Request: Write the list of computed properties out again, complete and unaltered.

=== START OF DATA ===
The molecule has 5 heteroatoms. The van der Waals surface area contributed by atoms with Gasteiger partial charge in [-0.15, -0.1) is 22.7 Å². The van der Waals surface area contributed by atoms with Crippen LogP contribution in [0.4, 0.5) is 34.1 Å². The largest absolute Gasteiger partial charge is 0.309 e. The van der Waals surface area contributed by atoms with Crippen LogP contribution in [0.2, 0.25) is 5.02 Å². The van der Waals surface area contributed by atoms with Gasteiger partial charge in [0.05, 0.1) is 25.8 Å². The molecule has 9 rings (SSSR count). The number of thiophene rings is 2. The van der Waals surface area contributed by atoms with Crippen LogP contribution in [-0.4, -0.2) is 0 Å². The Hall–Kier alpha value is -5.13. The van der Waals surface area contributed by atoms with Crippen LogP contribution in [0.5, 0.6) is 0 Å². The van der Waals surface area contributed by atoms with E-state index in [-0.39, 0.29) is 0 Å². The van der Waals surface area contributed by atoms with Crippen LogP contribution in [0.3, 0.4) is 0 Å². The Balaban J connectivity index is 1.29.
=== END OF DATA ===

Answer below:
The molecule has 5 heteroatoms. The van der Waals surface area contributed by atoms with Gasteiger partial charge in [-0.15, -0.1) is 22.7 Å². The van der Waals surface area contributed by atoms with Crippen LogP contribution in [0.4, 0.5) is 34.1 Å². The largest absolute Gasteiger partial charge is 0.309 e. The van der Waals surface area contributed by atoms with Crippen LogP contribution in [0.2, 0.25) is 5.02 Å². The van der Waals surface area contributed by atoms with Gasteiger partial charge in [0.05, 0.1) is 25.8 Å². The molecule has 9 rings (SSSR count). The number of thiophene rings is 2. The van der Waals surface area contributed by atoms with Crippen LogP contribution in [-0.4, -0.2) is 0 Å². The Hall–Kier alpha value is -5.13. The van der Waals surface area contributed by atoms with Crippen LogP contribution in [0.5, 0.6) is 0 Å². The van der Waals surface area contributed by atoms with E-state index in [-0.39, 0.29) is 0 Å². The van der Waals surface area contributed by atoms with Crippen LogP contribution in [0.3, 0.4) is 0 Å². The Balaban J connectivity index is 1.29.